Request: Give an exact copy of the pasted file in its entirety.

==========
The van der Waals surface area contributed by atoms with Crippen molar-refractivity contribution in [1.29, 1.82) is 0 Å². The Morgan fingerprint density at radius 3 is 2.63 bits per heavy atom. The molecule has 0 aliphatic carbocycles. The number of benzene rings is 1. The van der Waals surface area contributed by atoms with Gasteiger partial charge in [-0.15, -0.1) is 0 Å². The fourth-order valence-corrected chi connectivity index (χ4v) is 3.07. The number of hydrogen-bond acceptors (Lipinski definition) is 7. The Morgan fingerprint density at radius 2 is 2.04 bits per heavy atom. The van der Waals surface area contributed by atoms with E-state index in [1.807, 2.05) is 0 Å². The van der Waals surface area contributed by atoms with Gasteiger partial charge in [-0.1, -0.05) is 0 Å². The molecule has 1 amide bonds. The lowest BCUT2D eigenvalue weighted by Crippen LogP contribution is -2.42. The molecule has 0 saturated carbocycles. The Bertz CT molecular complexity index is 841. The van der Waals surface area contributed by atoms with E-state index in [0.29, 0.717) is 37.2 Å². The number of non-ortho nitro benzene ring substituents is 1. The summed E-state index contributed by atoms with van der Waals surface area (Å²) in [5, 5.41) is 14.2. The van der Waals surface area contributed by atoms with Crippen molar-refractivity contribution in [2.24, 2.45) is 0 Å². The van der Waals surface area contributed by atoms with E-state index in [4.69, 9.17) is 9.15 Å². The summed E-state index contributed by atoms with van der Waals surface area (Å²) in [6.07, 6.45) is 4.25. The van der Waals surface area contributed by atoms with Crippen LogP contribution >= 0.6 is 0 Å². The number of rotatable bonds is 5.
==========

The van der Waals surface area contributed by atoms with Crippen molar-refractivity contribution in [1.29, 1.82) is 0 Å². The Morgan fingerprint density at radius 3 is 2.63 bits per heavy atom. The molecule has 0 aliphatic carbocycles. The number of benzene rings is 1. The van der Waals surface area contributed by atoms with Gasteiger partial charge in [-0.15, -0.1) is 0 Å². The fourth-order valence-corrected chi connectivity index (χ4v) is 3.07. The number of hydrogen-bond acceptors (Lipinski definition) is 7. The Morgan fingerprint density at radius 2 is 2.04 bits per heavy atom. The van der Waals surface area contributed by atoms with E-state index in [1.807, 2.05) is 0 Å². The van der Waals surface area contributed by atoms with Gasteiger partial charge in [-0.1, -0.05) is 0 Å². The molecule has 1 amide bonds. The lowest BCUT2D eigenvalue weighted by Crippen LogP contribution is -2.42. The molecule has 0 saturated carbocycles. The Bertz CT molecular complexity index is 841. The van der Waals surface area contributed by atoms with E-state index in [0.29, 0.717) is 37.2 Å². The number of non-ortho nitro benzene ring substituents is 1. The summed E-state index contributed by atoms with van der Waals surface area (Å²) in [5, 5.41) is 14.2. The van der Waals surface area contributed by atoms with Crippen molar-refractivity contribution in [2.24, 2.45) is 0 Å². The van der Waals surface area contributed by atoms with E-state index in [4.69, 9.17) is 9.15 Å². The summed E-state index contributed by atoms with van der Waals surface area (Å²) in [6.07, 6.45) is 4.25. The van der Waals surface area contributed by atoms with Crippen LogP contribution >= 0.6 is 0 Å². The number of rotatable bonds is 5.